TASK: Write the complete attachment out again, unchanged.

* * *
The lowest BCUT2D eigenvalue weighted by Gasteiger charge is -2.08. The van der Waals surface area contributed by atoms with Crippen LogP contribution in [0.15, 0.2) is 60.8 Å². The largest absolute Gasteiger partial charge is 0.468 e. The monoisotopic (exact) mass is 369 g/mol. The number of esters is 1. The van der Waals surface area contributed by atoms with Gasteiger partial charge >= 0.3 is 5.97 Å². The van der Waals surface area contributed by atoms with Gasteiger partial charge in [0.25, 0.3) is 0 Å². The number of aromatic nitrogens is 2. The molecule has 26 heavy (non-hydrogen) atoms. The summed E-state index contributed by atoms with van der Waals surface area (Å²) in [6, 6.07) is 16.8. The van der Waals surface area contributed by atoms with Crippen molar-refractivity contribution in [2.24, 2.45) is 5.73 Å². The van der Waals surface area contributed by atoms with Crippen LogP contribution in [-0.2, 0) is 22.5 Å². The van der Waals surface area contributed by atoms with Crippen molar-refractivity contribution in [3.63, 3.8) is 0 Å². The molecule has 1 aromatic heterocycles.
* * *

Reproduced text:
The lowest BCUT2D eigenvalue weighted by Gasteiger charge is -2.08. The van der Waals surface area contributed by atoms with Crippen LogP contribution in [0.15, 0.2) is 60.8 Å². The largest absolute Gasteiger partial charge is 0.468 e. The monoisotopic (exact) mass is 369 g/mol. The number of esters is 1. The van der Waals surface area contributed by atoms with Gasteiger partial charge >= 0.3 is 5.97 Å². The van der Waals surface area contributed by atoms with Gasteiger partial charge in [0.25, 0.3) is 0 Å². The number of aromatic nitrogens is 2. The molecule has 26 heavy (non-hydrogen) atoms. The summed E-state index contributed by atoms with van der Waals surface area (Å²) in [6, 6.07) is 16.8. The van der Waals surface area contributed by atoms with Crippen molar-refractivity contribution in [2.24, 2.45) is 5.73 Å². The van der Waals surface area contributed by atoms with Crippen LogP contribution in [-0.2, 0) is 22.5 Å². The van der Waals surface area contributed by atoms with Crippen molar-refractivity contribution in [3.63, 3.8) is 0 Å². The molecule has 1 aromatic heterocycles.